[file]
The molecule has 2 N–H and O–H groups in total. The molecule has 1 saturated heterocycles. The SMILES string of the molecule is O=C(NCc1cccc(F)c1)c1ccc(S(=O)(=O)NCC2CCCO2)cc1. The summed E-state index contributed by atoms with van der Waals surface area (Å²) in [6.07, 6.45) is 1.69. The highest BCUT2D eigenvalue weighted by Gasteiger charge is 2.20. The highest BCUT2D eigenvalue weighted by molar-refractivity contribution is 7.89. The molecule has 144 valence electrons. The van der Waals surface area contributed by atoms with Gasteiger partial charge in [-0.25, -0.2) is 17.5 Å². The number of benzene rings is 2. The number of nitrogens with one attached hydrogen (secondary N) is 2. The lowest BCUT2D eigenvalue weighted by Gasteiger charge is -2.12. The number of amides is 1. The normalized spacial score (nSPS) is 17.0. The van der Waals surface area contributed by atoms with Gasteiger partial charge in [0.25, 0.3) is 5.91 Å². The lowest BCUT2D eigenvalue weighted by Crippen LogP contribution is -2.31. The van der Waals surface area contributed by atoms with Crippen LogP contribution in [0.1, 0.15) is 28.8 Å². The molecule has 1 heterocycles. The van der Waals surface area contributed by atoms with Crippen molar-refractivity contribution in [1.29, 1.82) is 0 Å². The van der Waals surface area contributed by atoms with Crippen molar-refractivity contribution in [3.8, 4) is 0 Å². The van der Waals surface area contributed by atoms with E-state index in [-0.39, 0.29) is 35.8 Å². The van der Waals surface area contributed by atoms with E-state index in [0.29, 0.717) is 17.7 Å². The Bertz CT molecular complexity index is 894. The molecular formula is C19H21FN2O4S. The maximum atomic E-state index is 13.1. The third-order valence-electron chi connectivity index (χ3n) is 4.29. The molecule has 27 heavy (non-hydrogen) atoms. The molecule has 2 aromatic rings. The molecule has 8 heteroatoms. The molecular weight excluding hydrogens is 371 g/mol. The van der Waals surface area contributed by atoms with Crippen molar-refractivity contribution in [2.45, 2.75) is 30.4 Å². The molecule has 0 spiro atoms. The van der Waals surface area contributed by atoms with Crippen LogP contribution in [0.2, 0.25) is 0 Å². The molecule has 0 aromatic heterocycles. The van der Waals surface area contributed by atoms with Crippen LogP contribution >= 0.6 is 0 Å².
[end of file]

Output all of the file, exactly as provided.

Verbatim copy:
The molecule has 2 N–H and O–H groups in total. The molecule has 1 saturated heterocycles. The SMILES string of the molecule is O=C(NCc1cccc(F)c1)c1ccc(S(=O)(=O)NCC2CCCO2)cc1. The summed E-state index contributed by atoms with van der Waals surface area (Å²) in [6.07, 6.45) is 1.69. The highest BCUT2D eigenvalue weighted by Gasteiger charge is 2.20. The highest BCUT2D eigenvalue weighted by molar-refractivity contribution is 7.89. The molecule has 144 valence electrons. The van der Waals surface area contributed by atoms with Gasteiger partial charge in [-0.25, -0.2) is 17.5 Å². The number of benzene rings is 2. The number of nitrogens with one attached hydrogen (secondary N) is 2. The lowest BCUT2D eigenvalue weighted by Gasteiger charge is -2.12. The number of amides is 1. The normalized spacial score (nSPS) is 17.0. The van der Waals surface area contributed by atoms with Gasteiger partial charge in [0.25, 0.3) is 5.91 Å². The lowest BCUT2D eigenvalue weighted by Crippen LogP contribution is -2.31. The van der Waals surface area contributed by atoms with Crippen LogP contribution in [0.1, 0.15) is 28.8 Å². The molecule has 1 heterocycles. The van der Waals surface area contributed by atoms with Crippen molar-refractivity contribution in [1.29, 1.82) is 0 Å². The van der Waals surface area contributed by atoms with Crippen molar-refractivity contribution in [3.8, 4) is 0 Å². The van der Waals surface area contributed by atoms with E-state index in [-0.39, 0.29) is 35.8 Å². The van der Waals surface area contributed by atoms with E-state index in [0.29, 0.717) is 17.7 Å². The Bertz CT molecular complexity index is 894. The molecular formula is C19H21FN2O4S. The maximum atomic E-state index is 13.1. The third-order valence-electron chi connectivity index (χ3n) is 4.29. The molecule has 27 heavy (non-hydrogen) atoms. The molecule has 2 aromatic rings. The molecule has 8 heteroatoms. The molecular weight excluding hydrogens is 371 g/mol. The van der Waals surface area contributed by atoms with Crippen molar-refractivity contribution in [2.45, 2.75) is 30.4 Å². The molecule has 0 spiro atoms. The van der Waals surface area contributed by atoms with Crippen LogP contribution in [0.2, 0.25) is 0 Å². The molecule has 0 aromatic heterocycles. The van der Waals surface area contributed by atoms with Crippen LogP contribution >= 0.6 is 0 Å².